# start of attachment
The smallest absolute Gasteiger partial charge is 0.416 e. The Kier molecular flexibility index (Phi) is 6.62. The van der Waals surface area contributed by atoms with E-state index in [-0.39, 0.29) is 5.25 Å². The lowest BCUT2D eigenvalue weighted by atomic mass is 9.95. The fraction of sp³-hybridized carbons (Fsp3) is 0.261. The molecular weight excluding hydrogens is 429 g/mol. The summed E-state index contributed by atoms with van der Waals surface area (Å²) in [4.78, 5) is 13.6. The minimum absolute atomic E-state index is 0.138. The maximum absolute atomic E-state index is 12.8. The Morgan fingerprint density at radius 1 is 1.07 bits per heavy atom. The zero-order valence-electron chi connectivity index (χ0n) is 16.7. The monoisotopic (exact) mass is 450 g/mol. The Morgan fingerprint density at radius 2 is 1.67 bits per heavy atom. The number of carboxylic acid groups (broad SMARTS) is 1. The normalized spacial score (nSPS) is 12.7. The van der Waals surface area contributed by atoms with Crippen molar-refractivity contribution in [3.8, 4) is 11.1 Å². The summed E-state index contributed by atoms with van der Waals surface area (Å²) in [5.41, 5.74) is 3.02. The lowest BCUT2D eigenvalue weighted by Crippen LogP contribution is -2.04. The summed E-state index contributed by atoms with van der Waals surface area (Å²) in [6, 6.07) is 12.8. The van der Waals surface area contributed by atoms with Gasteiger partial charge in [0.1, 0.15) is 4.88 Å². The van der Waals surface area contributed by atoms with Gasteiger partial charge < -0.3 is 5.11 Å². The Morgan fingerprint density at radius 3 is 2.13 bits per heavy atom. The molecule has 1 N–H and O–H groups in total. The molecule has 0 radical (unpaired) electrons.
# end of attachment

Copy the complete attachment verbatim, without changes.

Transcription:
The smallest absolute Gasteiger partial charge is 0.416 e. The Kier molecular flexibility index (Phi) is 6.62. The van der Waals surface area contributed by atoms with E-state index in [-0.39, 0.29) is 5.25 Å². The lowest BCUT2D eigenvalue weighted by atomic mass is 9.95. The fraction of sp³-hybridized carbons (Fsp3) is 0.261. The molecular weight excluding hydrogens is 429 g/mol. The summed E-state index contributed by atoms with van der Waals surface area (Å²) in [4.78, 5) is 13.6. The minimum absolute atomic E-state index is 0.138. The maximum absolute atomic E-state index is 12.8. The Morgan fingerprint density at radius 1 is 1.07 bits per heavy atom. The zero-order valence-electron chi connectivity index (χ0n) is 16.7. The monoisotopic (exact) mass is 450 g/mol. The Morgan fingerprint density at radius 2 is 1.67 bits per heavy atom. The number of carboxylic acid groups (broad SMARTS) is 1. The normalized spacial score (nSPS) is 12.7. The van der Waals surface area contributed by atoms with Crippen molar-refractivity contribution in [3.8, 4) is 11.1 Å². The summed E-state index contributed by atoms with van der Waals surface area (Å²) in [5.41, 5.74) is 3.02. The lowest BCUT2D eigenvalue weighted by Crippen LogP contribution is -2.04. The summed E-state index contributed by atoms with van der Waals surface area (Å²) in [6, 6.07) is 12.8. The van der Waals surface area contributed by atoms with Gasteiger partial charge in [0.1, 0.15) is 4.88 Å². The van der Waals surface area contributed by atoms with Gasteiger partial charge < -0.3 is 5.11 Å². The Morgan fingerprint density at radius 3 is 2.13 bits per heavy atom. The molecule has 1 N–H and O–H groups in total. The molecule has 0 radical (unpaired) electrons.